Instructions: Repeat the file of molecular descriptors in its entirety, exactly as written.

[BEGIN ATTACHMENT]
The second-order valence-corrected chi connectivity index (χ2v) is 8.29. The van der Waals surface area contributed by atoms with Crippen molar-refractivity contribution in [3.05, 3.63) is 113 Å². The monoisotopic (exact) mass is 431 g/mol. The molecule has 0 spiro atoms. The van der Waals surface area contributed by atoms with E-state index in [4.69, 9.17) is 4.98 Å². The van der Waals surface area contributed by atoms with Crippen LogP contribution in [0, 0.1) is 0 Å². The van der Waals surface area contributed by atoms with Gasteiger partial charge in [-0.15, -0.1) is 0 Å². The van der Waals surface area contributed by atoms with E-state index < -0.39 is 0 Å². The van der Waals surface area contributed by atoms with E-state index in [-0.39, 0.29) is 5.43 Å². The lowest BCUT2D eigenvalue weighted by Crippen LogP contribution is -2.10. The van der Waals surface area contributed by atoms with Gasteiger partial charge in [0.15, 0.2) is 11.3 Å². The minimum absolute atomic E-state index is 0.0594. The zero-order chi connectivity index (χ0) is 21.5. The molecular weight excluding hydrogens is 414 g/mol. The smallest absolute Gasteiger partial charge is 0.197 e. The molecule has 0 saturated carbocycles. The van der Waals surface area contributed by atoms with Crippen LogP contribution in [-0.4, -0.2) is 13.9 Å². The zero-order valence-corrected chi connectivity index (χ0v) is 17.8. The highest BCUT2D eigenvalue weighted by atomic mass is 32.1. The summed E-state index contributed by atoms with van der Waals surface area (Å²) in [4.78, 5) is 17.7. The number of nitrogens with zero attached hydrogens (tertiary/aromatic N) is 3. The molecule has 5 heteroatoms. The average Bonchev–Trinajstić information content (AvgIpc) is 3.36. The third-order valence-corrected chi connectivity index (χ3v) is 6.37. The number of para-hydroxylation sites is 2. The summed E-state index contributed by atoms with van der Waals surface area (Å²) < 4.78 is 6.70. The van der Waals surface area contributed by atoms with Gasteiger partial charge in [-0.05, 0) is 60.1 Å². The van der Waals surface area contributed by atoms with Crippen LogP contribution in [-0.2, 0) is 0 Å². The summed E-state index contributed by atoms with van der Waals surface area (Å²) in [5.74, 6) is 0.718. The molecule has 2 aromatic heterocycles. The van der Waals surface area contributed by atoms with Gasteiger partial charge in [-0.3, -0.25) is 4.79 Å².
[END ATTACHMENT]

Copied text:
The second-order valence-corrected chi connectivity index (χ2v) is 8.29. The van der Waals surface area contributed by atoms with Crippen molar-refractivity contribution in [3.05, 3.63) is 113 Å². The monoisotopic (exact) mass is 431 g/mol. The molecule has 0 spiro atoms. The van der Waals surface area contributed by atoms with E-state index in [4.69, 9.17) is 4.98 Å². The van der Waals surface area contributed by atoms with Crippen LogP contribution in [0, 0.1) is 0 Å². The van der Waals surface area contributed by atoms with Gasteiger partial charge in [-0.15, -0.1) is 0 Å². The van der Waals surface area contributed by atoms with E-state index < -0.39 is 0 Å². The van der Waals surface area contributed by atoms with E-state index in [-0.39, 0.29) is 5.43 Å². The lowest BCUT2D eigenvalue weighted by Crippen LogP contribution is -2.10. The van der Waals surface area contributed by atoms with Gasteiger partial charge in [0.15, 0.2) is 11.3 Å². The minimum absolute atomic E-state index is 0.0594. The zero-order chi connectivity index (χ0) is 21.5. The molecular weight excluding hydrogens is 414 g/mol. The smallest absolute Gasteiger partial charge is 0.197 e. The molecule has 0 saturated carbocycles. The van der Waals surface area contributed by atoms with Crippen LogP contribution in [-0.4, -0.2) is 13.9 Å². The zero-order valence-corrected chi connectivity index (χ0v) is 17.8. The highest BCUT2D eigenvalue weighted by atomic mass is 32.1. The summed E-state index contributed by atoms with van der Waals surface area (Å²) in [4.78, 5) is 17.7. The number of nitrogens with zero attached hydrogens (tertiary/aromatic N) is 3. The molecule has 5 heteroatoms. The average Bonchev–Trinajstić information content (AvgIpc) is 3.36. The third-order valence-corrected chi connectivity index (χ3v) is 6.37. The number of para-hydroxylation sites is 2. The summed E-state index contributed by atoms with van der Waals surface area (Å²) < 4.78 is 6.70. The van der Waals surface area contributed by atoms with Gasteiger partial charge in [-0.05, 0) is 60.1 Å². The van der Waals surface area contributed by atoms with Crippen LogP contribution in [-0.2, 0) is 0 Å². The summed E-state index contributed by atoms with van der Waals surface area (Å²) in [5.74, 6) is 0.718. The molecule has 2 aromatic heterocycles. The van der Waals surface area contributed by atoms with Gasteiger partial charge in [-0.3, -0.25) is 4.79 Å².